Letters

Spirit of success

| Updated on January 24, 2018


This is with reference to ‘Degrees, real or fake, count for nothing’ by Rituparna Chakraborty (June 24). It is rightly said that “Experience is the biggest teacher in your life”. In India we see car and scooter mechanics doing good business, but who don’t have degrees. Similarly, there are many who run coaching centres.

When we join the teaching profession after a B.Ed degree, we draw up good lesson plans but we fail to understand children because of lack of experience; 10 years later we may have no lesson plans but we are good teachers because of experience. Many business startups and successful entrepreneurs don’t have degrees but the spirit of doing something makes them successful in life. Small children are experts at using computers. Do they have degrees?

Pankaj Bhanwani

New Delhi

While lakhs of students graduate every year, employers look for experienced candidates only. The concept of trainees/apprentices is not common and this forces many unemployed people to accept jobs that have no relevance to their educational background. The overemphasis on degrees has left students exam-oriented. Students should be encouraged to take up part-time jobs as they do in countries like the US. PSUs should take the lead in offering such opportunities. This will improve the employability of fresh graduates. Also the curriculum should provide space for vocational training.

M Raghuraman

Mumbai

Food is for all

The National Food Security Act is a landmark legislation, yet the government is lukewarm about its implementation. After all, it would not have won so many seats without the votes of the poor constituting the majority of the electorate. It is incomprehensible why it has not occurred to the government that it is not possible to “develop human resources” or “tap the human potential” to the full without universal supply of basic food.

There are systematic attempts to reduce the scheme as a token gesture towards alleviating hunger contrast, with its concessions in crores being given to corporates as “incentives to growth”. The government shows a callous disregard for the most impoverished sections of society when it wilfully tries to phase out and eventfully wind up the Antyodaya Anna Yojana.

The insistence on “citizenship” documents is just a ploy to exclude even the most deserving families from the PDS. Those who get subsidised menus to satisfy their palate in the Parliament canteen should give a thought to their less fortunate compatriots struggling to stave off hunger.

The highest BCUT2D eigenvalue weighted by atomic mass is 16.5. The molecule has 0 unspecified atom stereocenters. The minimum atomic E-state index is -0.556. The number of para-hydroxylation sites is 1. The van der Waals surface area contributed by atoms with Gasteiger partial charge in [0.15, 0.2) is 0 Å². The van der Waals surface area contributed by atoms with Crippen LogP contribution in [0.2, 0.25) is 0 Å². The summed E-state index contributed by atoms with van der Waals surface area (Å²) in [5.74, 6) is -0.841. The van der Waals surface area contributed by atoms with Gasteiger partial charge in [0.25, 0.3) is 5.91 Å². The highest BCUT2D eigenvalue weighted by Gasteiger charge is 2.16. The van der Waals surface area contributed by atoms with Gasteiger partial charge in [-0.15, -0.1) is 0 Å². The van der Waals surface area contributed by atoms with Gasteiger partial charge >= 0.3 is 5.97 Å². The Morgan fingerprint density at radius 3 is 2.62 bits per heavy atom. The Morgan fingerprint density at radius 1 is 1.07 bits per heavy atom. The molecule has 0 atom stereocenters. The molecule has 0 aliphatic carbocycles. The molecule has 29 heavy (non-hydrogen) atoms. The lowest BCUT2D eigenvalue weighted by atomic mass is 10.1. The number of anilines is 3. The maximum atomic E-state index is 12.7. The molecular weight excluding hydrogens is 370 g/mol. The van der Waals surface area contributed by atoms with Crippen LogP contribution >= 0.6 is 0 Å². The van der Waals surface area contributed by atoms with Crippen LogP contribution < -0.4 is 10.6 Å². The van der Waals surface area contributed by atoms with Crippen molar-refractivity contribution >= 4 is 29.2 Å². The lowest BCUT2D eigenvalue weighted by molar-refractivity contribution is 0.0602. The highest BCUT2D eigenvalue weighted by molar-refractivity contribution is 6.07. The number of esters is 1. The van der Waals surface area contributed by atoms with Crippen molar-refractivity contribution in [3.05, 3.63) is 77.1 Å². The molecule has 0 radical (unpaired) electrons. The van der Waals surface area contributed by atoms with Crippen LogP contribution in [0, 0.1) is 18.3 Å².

G David Milton

Maruthancode, Tamil Nadu



Bold step

This refers to your editorial, ‘Plastic payments’ (June 24). The proposal for incentivising electronic payments by grant of tax concessions may be treated as the maiden step of the government in its fight against black money. Congratulations to the finance minister for embarking on this difficult path in a country where corruption is deep-rooted. Cashless transactions would naturally pave the way for a reduction in the circulation of counterfeit currency. More and more such bold steps are required to persuade the people to go in for electronic transactions and popularise electronic payment products.

Rugmani Vinod

Thiruvananthapuram

Too many questions

With reference to Karnataka filing an appeal in the SC against J Jayalalithaa’s acquittal, how can an authority of the status of the High Court afford to misjudge the case of a prominent political personality? If it is proved that the HC was wrong, who will be held accountable? If the SC reverses the decision of the HC, what would be the fate of the chief minister?

Vazuthur Raghavan

Bengaluru

Fair and square

This refers to ‘True and fair’ by Mohan R Lavi (June 24). If the Management Report (MR) of banks are audited, it will go a long way in bringing out a true picture of the functioning and financials of banks. In the present day financials, essentials are highlighted while vitals are concealed.

CG Kuriakose

Kothamangalam, Kerala

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Published on June 24, 2015

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